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small question about sniffing

Discussion in 'Programming & Webmastering' started by s., Jun 4, 2011.

  1. s. New Member

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    hello,
    i want to ask if it is possible that one can sniff the first request packet that i send or he cannot???
    i think he can sniff the traffic but not the request, is that right???
    please if any thing not clear in my question please tell me to clear it
    thanks in advance to any help
    regards
  2. Jetster

    Jetster

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    Its not clear...what programs, what traffic
  3. s. New Member

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    i mean for example when i send a traffic, that traffic contain (syn packet in TCP is the first request packet in the traffic) first request packet and the later packets is that contain the information, ok
    now it is possible for some one to sniff that first request, or he can start sniffing after that packet
    is it now clear please
    thank you for your reply and trying to help
    regards
  4. slyfox2151

    slyfox2151

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    im fairly certain you can sniff every single packet you send/receive. assuming this person has access to your connection locally via a hub.




    to answer in a simple way, Yes. if they can sniff a packet, they can sniff every packet. it does not matter the order.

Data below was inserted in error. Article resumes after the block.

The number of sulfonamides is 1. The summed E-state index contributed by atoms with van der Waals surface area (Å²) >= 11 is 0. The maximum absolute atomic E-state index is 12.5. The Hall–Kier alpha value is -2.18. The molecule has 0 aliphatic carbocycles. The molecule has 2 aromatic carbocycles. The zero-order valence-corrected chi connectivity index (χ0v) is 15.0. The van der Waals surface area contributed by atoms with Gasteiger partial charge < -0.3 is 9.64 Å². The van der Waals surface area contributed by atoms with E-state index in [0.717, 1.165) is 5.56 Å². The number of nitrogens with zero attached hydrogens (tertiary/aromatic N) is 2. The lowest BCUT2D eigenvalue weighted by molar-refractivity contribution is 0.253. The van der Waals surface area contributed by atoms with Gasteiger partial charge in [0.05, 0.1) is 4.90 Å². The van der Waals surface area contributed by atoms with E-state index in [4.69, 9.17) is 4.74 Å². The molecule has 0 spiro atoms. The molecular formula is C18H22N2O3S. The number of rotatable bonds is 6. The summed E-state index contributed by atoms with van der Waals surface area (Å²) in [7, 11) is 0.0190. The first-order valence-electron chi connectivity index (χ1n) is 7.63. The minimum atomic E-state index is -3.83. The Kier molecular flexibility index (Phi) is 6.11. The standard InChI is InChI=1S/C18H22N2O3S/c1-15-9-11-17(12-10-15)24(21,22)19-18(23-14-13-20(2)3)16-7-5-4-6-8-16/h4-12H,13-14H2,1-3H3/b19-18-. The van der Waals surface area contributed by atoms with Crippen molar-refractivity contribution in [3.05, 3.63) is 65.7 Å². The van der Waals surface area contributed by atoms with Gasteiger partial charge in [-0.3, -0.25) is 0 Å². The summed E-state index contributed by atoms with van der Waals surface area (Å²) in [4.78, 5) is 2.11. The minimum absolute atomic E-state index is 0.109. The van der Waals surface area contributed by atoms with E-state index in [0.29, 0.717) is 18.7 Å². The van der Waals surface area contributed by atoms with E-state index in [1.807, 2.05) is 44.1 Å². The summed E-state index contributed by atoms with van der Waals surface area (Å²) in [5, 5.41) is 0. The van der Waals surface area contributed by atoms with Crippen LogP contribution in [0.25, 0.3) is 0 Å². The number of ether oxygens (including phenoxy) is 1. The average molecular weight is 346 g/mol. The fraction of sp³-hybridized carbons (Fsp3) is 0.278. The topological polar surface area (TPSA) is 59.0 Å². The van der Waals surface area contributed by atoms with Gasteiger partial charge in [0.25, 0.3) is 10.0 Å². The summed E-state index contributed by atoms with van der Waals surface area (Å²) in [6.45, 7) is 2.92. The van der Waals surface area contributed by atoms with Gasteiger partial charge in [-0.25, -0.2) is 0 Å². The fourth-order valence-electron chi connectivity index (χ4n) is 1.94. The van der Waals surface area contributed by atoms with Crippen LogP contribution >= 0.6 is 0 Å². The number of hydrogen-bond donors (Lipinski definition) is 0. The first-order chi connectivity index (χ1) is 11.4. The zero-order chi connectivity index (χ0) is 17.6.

Easy Rhino and s. say thanks.
  5. s. New Member

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    thank you very much
    ok, that is very helpful
    now in the real network(leaf network)where me and many people share the same ISP (by wire or wireless), you mean that is possible here??
    so that is mean sniffing can never defened, is it true
    when there is an important information in the header feild (of only the first request packet(syn packet)) it can be sniff, is that right???

    thank you very much for your help
    best regards
    Last edited: Jun 4, 2011
  6. Kreij

    Kreij Senior Monkey Moderator Staff Member

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    Hi s,

    If someone has access to the packets travelling through a network whether it's wired or wireless, they can read all the packets that are transfered over the medium if they know how to do so.

    If you are worried about someone intercepting packets make sure everything that you send is encrypted. They will still get the packets but it will be very difficult for them to be able to decipher them if a good encryption method is put into place.

    If the data is so extremely sensitive that you cannot risk anyone deciphering it, there are techniques for that also, but require additional communication outside the network (offline) to get the decryption information (keys) to people who will be receiving the data.
    s. says thanks.
  7. s. New Member

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    thank you very much for the information you explain